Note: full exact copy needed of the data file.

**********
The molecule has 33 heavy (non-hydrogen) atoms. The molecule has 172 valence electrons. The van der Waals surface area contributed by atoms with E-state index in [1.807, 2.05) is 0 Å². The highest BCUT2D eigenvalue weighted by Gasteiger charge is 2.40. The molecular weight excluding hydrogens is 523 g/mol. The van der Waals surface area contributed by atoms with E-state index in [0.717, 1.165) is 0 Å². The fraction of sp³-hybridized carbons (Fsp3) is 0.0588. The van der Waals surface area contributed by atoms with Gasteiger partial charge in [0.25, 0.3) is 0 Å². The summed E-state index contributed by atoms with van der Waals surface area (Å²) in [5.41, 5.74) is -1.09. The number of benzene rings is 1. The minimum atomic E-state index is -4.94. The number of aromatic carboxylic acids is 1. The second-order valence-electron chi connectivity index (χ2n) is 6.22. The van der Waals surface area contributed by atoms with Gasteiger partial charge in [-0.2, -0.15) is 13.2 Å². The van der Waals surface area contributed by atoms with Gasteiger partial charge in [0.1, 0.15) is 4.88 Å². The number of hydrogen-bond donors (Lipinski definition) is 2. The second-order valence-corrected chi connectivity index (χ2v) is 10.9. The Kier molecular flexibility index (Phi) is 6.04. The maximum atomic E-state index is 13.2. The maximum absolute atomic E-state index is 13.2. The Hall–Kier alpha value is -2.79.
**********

The molecule has 33 heavy (non-hydrogen) atoms. The molecule has 172 valence electrons. The van der Waals surface area contributed by atoms with E-state index in [1.807, 2.05) is 0 Å². The highest BCUT2D eigenvalue weighted by Gasteiger charge is 2.40. The molecular weight excluding hydrogens is 523 g/mol. The van der Waals surface area contributed by atoms with E-state index in [0.717, 1.165) is 0 Å². The fraction of sp³-hybridized carbons (Fsp3) is 0.0588. The van der Waals surface area contributed by atoms with Gasteiger partial charge in [0.25, 0.3) is 0 Å². The summed E-state index contributed by atoms with van der Waals surface area (Å²) in [5.41, 5.74) is -1.09. The number of benzene rings is 1. The minimum atomic E-state index is -4.94. The number of aromatic carboxylic acids is 1. The second-order valence-electron chi connectivity index (χ2n) is 6.22. The van der Waals surface area contributed by atoms with Gasteiger partial charge in [-0.2, -0.15) is 13.2 Å². The van der Waals surface area contributed by atoms with Gasteiger partial charge in [0.1, 0.15) is 4.88 Å². The number of hydrogen-bond donors (Lipinski definition) is 2. The second-order valence-corrected chi connectivity index (χ2v) is 10.9. The Kier molecular flexibility index (Phi) is 6.04. The maximum atomic E-state index is 13.2. The maximum absolute atomic E-state index is 13.2. The Hall–Kier alpha value is -2.79.